So, I wrote a previous post on the 5 First Steps to Opening Your Clothing Boutique. In Step 4, I talk a little bit about researching what brands you want to carry in your boutique.
Today, I’m going to go a little bit more in depth on how to contact the brands you want and what information they will need from you.
First things first, by this point you should have your Seller’s Permit and your Business License. The process of obtaining these vary state to state, so check on your own state’s government website for information. After you have your Seller’s Permit and Business License, make a list of brands that you would like to carry. Remember, you may not be able to get every brand that you want.
Depending on what type of boutique you are opening – for example – Junior’s clothing, Contemporary clothing, etc., will make the difference on how fast or easy it is to get certain brands.
If you choose to do Junior’s clothing, shoes, or accessories it will be fairly simple to acquire those junior brands that you want. Most junior brands I have worked with have only required me to provide my Seller’s Permit number, if even that.If you are in Los Angeles, a good place to start for Junior’s Clothing is the San Pedro Mart. The minimum to buy is usually 6 pieces for tops and dresses and 12 pieces for jeans or pants. Here, you will only need your Seller’s Permit number.
If you are more specific on what brands you want for Junior’s clothing, go to that brand’s website, find their wholesale contact information, and send them an e-mail or give them a call to set up an appointment to visit the showroom.
For example, I decide I want to carry the line Pretty Rebellious. I google “Pretty Rebellious” to find their website, click on Contact Information, and there I find the Sales Rep and L.A. and N.Y. Showroom contact information. And don’t worry if you are not in Los Angeles or New York where the showrooms are – once you get in contact with a Sales Rep, they can send you photos of their current line and you can place orders through e-mail.
Now, say you want to carry a more Contemporary brand like Seven For All Mankind. When you contact their Sales Rep, they will have you fill out a questionnaire and you will most likely have to provide pictures of your store (if your store is already open).
Here are the types of questions that they might ask:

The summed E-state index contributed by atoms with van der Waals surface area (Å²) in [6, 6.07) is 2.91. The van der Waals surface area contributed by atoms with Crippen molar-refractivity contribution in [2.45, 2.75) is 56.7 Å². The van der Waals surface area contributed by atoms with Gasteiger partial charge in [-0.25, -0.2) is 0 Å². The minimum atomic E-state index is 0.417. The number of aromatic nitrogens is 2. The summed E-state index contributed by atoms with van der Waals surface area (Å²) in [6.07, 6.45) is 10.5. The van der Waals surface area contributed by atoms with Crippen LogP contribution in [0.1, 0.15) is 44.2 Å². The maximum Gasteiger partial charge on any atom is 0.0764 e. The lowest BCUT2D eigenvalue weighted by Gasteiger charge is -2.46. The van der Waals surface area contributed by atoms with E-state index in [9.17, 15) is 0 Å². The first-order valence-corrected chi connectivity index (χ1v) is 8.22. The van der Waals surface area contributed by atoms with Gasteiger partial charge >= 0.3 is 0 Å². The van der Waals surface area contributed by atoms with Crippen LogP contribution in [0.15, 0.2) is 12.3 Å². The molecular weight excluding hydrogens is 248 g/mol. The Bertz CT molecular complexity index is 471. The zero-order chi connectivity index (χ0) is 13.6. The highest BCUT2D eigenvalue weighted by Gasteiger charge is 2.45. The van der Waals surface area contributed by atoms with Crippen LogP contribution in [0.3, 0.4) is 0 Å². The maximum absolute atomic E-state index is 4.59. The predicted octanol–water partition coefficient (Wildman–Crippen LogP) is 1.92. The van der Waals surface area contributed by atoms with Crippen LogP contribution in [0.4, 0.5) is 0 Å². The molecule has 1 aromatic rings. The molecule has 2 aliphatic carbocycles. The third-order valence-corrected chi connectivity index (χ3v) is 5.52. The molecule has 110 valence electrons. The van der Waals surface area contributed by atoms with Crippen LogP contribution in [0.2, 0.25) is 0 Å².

- How many years in have you been in business?
- What is the size of your store?
- What percentage of your store is Women’s?/Men’s?
- What other denim brands are carried in your store?
- What other clothing lines do you have in your store?
- What stores in your area are considered competition for your store?
They will also have you fill out a credit application. Once they have reviewed all your information, they will either approve you and you can start ordering, or they can also deny your application.
There are also brands that you will not be able to carry at all. For example, the Kardashian Kollection was designed ONLY for Sears. It is not made available to anyone else to carry. You must go to Sears to buy that brand.
So, I hope that this post has been helpful and as always, leave me a comment if you have any other questions I didn’t answer. 🙂
So, it’s one thing to explain what a Technical Designer’s job description is, but I figured it would be more interesting (maybe?) to go into detail on what I do on a daily basis. Below I wrote down what I did yesterday at work, which is what a typical day is like for me.
9:15 AM :
I arrive at the office and check my email to see if the shit hit the fan since the previous day. 🙂
I am an Import Technical Designer and all of our factories and vendors are in China. So, with the time difference, they start replying to emails once we’re done for the day.
9:15 – 10:00 AM:
I answer emails and make a few urgent revisions to my tech packs.
10:00 AM – 12:00 PM:
I begin working on my tech packs, giving priority to those with a tight delivery.
Starting on a tech pack, I check over the sketch done by design and check it against the sample and the information that was given to me by my Technical Design Associate.